Plant-based milk is skyrocketing in popularity at Mid North Coast cafes but dairy farms believe there will always be a place for full cream.
"Kate Caters" has had to broaden its options for alternative milks, due to customer demand.
After starting with just soy, they've now got macadamia, oat and rice.
Owner Kate Mitchell said they chose to stock macadamias instead of almond milk to support Australian farms.
Oat and macadamia milks are proving to be equal in popularity when it comes to what customers want added to their beverage of choice.
"It's probably getting up to about half of the volume of regular milk purchases," Kate said. "Which is huge."
According to the Australian Bureau of Statistics (ABS), the amount of dairy and meat substitutes purchased from Australian supermarkets and other food retailers jumped another 14 per cent in 2020-21, following a 14 per cent increase between 2018-19 and 2019-20.
Kate hopes there will always be a place for full cream.
"Farmers need our support, especially at the moment," she said.
Mid North Coast dairy farmer Emily Neilson is based at Johns River south of Port Macquarie, where she lives with her husband Matt and sons Joseph and Henry.
She labelled the popularity of alternative milks as a "craze".
"People always go after the new thing."
Emily said it is hard to predict what value people might put on dairy in the future, but hopes they appreciate the quality of local milk.
Chris Eggert from Oxhill Organics at Redbank near Wauchope, is not convinced that plant-based milk farming benefits the environment.
On the Eggerts' organic dairy farm the cows eat from the pastures, fertilise the soil and the grass regenerates itself.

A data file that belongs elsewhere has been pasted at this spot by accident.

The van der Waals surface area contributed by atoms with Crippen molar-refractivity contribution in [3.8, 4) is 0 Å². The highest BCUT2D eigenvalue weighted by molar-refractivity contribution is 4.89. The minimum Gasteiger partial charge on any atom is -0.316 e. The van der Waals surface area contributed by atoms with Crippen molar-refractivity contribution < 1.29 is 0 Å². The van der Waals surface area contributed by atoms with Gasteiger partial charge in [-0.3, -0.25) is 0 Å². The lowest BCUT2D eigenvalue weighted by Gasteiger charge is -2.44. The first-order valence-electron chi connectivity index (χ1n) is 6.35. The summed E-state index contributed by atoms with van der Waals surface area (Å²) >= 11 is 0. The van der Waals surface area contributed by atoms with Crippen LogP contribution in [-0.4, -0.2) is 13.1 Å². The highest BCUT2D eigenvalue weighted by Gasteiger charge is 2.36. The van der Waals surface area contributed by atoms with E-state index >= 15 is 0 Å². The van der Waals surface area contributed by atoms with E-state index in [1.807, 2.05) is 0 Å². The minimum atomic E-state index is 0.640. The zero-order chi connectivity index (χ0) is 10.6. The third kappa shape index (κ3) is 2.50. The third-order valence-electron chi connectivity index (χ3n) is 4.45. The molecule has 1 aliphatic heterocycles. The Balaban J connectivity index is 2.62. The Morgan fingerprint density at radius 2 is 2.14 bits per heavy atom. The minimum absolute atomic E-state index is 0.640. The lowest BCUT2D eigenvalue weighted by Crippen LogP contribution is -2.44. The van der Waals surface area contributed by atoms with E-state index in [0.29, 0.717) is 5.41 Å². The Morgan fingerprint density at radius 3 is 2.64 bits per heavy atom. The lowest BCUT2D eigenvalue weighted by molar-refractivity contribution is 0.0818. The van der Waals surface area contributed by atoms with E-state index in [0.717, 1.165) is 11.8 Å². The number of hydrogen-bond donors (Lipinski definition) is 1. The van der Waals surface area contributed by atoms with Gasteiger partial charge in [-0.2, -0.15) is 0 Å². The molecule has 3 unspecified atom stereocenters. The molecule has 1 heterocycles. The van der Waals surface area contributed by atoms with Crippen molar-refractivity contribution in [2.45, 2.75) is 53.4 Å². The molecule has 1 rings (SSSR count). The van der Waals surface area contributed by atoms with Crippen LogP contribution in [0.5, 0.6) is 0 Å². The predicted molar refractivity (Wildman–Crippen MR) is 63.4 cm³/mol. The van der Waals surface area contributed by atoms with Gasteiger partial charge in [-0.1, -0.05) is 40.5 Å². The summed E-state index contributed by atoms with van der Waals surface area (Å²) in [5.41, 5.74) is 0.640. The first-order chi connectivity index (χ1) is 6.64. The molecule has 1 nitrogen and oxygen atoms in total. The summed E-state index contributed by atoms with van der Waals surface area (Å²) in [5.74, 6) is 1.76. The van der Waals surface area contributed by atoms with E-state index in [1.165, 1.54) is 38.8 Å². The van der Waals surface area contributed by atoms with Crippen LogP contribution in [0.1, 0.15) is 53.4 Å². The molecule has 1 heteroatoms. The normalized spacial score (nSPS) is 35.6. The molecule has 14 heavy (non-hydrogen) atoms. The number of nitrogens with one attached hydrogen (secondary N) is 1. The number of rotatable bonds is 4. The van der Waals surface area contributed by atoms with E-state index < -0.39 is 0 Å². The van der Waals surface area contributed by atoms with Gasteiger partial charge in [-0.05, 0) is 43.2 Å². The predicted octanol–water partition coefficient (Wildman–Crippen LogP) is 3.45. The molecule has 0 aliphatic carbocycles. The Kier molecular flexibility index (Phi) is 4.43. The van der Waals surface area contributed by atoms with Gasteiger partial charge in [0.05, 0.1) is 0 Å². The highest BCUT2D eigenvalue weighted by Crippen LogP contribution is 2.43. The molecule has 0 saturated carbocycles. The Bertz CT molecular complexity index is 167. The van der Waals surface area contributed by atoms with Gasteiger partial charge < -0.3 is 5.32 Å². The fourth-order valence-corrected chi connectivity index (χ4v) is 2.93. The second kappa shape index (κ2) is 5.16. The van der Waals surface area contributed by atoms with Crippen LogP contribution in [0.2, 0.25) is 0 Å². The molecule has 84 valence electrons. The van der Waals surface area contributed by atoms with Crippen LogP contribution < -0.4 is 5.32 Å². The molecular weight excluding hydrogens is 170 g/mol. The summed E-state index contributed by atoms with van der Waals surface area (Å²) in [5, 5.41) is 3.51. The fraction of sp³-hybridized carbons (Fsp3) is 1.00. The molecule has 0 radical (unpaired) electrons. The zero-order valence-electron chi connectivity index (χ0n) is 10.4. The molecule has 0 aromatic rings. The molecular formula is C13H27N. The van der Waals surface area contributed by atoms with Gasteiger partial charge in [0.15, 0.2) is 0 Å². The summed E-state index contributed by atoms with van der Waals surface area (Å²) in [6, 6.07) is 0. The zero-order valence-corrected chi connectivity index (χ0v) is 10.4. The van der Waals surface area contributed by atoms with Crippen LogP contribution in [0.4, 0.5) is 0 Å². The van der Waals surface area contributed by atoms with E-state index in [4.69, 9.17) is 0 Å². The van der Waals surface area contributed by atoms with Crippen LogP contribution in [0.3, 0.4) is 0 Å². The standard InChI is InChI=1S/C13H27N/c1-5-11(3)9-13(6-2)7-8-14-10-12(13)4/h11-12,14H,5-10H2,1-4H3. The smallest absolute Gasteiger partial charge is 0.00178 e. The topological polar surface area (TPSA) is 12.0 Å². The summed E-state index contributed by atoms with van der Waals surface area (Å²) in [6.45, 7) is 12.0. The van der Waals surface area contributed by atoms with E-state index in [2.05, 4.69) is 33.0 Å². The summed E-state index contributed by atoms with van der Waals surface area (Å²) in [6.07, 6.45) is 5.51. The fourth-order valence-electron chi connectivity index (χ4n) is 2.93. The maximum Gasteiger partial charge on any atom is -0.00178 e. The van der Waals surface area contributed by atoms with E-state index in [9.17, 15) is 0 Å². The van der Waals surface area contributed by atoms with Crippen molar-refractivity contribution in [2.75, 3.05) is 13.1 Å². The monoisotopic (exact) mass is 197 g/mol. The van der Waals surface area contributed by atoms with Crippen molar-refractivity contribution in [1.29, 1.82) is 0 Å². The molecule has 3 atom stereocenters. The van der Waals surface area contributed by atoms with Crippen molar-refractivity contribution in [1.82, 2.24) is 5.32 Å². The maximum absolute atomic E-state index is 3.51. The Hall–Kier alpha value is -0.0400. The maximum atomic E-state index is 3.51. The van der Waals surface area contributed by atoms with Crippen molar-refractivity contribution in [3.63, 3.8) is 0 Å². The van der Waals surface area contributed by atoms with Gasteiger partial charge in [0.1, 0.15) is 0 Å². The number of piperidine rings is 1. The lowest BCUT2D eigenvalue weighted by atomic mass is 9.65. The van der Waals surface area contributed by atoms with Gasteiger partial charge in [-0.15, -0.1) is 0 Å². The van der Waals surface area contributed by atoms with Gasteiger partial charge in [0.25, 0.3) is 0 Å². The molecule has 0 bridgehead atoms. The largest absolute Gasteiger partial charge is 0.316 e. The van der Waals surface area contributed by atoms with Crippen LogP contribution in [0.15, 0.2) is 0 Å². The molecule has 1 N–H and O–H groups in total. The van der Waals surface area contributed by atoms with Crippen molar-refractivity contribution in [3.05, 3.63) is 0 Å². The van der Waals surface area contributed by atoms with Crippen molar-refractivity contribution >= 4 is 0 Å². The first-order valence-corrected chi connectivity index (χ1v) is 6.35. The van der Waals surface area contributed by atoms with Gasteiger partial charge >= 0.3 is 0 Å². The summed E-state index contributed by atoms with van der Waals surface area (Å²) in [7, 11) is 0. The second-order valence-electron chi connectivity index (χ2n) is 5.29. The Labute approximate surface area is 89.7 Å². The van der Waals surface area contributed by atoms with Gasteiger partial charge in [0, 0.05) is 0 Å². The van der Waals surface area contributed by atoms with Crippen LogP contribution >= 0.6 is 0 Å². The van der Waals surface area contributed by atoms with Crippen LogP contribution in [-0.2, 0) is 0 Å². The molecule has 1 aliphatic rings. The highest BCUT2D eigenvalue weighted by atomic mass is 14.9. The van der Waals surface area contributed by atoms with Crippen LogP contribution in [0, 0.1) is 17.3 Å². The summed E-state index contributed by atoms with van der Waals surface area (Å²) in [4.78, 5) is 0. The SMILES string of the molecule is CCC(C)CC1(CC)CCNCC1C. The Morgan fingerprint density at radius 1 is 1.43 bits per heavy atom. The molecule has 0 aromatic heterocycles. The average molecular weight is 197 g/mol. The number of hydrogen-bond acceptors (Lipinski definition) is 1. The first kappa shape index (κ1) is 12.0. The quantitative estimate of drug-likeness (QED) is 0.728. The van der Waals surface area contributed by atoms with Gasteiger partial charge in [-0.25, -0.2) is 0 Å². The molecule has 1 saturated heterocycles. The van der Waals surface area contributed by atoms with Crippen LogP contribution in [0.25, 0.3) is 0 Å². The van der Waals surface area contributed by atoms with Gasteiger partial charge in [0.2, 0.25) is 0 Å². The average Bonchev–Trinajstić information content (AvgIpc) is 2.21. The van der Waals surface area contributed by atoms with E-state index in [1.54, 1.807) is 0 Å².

Chris said it's important to care for the microbes in the soil, to benefit the river systems and air quality.
Benmar Farm is located at Hannam Vale, south of Port Macquarie, and produces sustainable milk from humanely-raised cows.
It's run by Karyn Cassar and Carissa Wolfe who say it is great cafes are catering for a wider range of preferences.
However, they would like to see more include the option of certified organic cow's milk for people who choose on ethical and climate impact considerations and would like to know: "exactly which farms contributed, how they farm and their impact, as well as total food-miles farm to shelf."
Peak Coffee Australia owner and director of Cafe Culture International, Sean Edwards attributes the rise of popularity of plant-based milks to lifestyle.
He credited Instagram Influencers and diet culture movements with having a huge effect on how people view plant-based milks.
Sean has worked for majority of the plant-based milk businesses globally and said 30 per cent of all cafe drinks are now plant-based.
However, he believes there's always going to be a place for dairy.
"Dairy hasn't lost volume, it's just lost market share," he said.
Sean said almond milk is still the most popular choice for cafe customers but demand for oat milk has increased exponentially.
"It's gone from 2 per cent in market a year ago to now 30 per cent," he said.
He said the reason for the increase is because it's similar in taste and texture to dairy.
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